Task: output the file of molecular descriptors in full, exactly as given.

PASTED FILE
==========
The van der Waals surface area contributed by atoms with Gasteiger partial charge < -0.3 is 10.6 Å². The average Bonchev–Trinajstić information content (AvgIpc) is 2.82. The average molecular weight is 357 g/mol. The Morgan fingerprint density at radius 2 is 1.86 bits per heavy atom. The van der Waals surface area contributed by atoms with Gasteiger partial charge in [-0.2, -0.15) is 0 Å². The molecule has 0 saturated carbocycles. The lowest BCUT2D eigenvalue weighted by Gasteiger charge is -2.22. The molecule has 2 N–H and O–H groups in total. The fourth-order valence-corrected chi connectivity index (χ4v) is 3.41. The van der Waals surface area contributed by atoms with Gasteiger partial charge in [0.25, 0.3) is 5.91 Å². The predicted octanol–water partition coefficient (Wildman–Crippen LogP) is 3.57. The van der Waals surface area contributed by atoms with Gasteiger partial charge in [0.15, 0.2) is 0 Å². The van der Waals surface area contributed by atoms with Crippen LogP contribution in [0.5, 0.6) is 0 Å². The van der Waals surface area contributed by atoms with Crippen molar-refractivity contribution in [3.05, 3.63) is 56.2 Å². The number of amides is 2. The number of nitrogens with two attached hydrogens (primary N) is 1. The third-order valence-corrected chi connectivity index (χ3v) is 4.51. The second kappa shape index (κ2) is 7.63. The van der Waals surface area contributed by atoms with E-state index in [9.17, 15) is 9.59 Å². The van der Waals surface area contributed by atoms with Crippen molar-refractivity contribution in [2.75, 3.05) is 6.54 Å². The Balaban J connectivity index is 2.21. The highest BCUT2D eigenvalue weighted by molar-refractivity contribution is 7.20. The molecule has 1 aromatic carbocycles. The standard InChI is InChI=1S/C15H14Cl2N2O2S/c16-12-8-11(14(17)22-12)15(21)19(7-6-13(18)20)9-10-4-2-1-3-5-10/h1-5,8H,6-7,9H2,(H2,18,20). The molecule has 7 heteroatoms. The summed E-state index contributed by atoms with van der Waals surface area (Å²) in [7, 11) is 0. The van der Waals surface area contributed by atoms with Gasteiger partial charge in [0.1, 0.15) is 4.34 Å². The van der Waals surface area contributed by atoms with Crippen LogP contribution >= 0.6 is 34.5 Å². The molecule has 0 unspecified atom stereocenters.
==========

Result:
The van der Waals surface area contributed by atoms with Gasteiger partial charge < -0.3 is 10.6 Å². The average Bonchev–Trinajstić information content (AvgIpc) is 2.82. The average molecular weight is 357 g/mol. The Morgan fingerprint density at radius 2 is 1.86 bits per heavy atom. The van der Waals surface area contributed by atoms with Gasteiger partial charge in [-0.2, -0.15) is 0 Å². The molecule has 0 saturated carbocycles. The lowest BCUT2D eigenvalue weighted by Gasteiger charge is -2.22. The molecule has 2 N–H and O–H groups in total. The fourth-order valence-corrected chi connectivity index (χ4v) is 3.41. The van der Waals surface area contributed by atoms with Gasteiger partial charge in [0.25, 0.3) is 5.91 Å². The predicted octanol–water partition coefficient (Wildman–Crippen LogP) is 3.57. The van der Waals surface area contributed by atoms with Gasteiger partial charge in [0.15, 0.2) is 0 Å². The van der Waals surface area contributed by atoms with Crippen LogP contribution in [0.5, 0.6) is 0 Å². The van der Waals surface area contributed by atoms with Crippen molar-refractivity contribution in [3.05, 3.63) is 56.2 Å². The number of amides is 2. The number of nitrogens with two attached hydrogens (primary N) is 1. The third-order valence-corrected chi connectivity index (χ3v) is 4.51. The second kappa shape index (κ2) is 7.63. The van der Waals surface area contributed by atoms with E-state index in [9.17, 15) is 9.59 Å². The van der Waals surface area contributed by atoms with Crippen molar-refractivity contribution in [2.75, 3.05) is 6.54 Å². The Balaban J connectivity index is 2.21. The highest BCUT2D eigenvalue weighted by molar-refractivity contribution is 7.20. The molecule has 1 aromatic carbocycles. The standard InChI is InChI=1S/C15H14Cl2N2O2S/c16-12-8-11(14(17)22-12)15(21)19(7-6-13(18)20)9-10-4-2-1-3-5-10/h1-5,8H,6-7,9H2,(H2,18,20). The molecule has 7 heteroatoms. The summed E-state index contributed by atoms with van der Waals surface area (Å²) in [7, 11) is 0. The van der Waals surface area contributed by atoms with Gasteiger partial charge in [0.1, 0.15) is 4.34 Å². The van der Waals surface area contributed by atoms with Crippen LogP contribution >= 0.6 is 34.5 Å². The molecule has 0 unspecified atom stereocenters.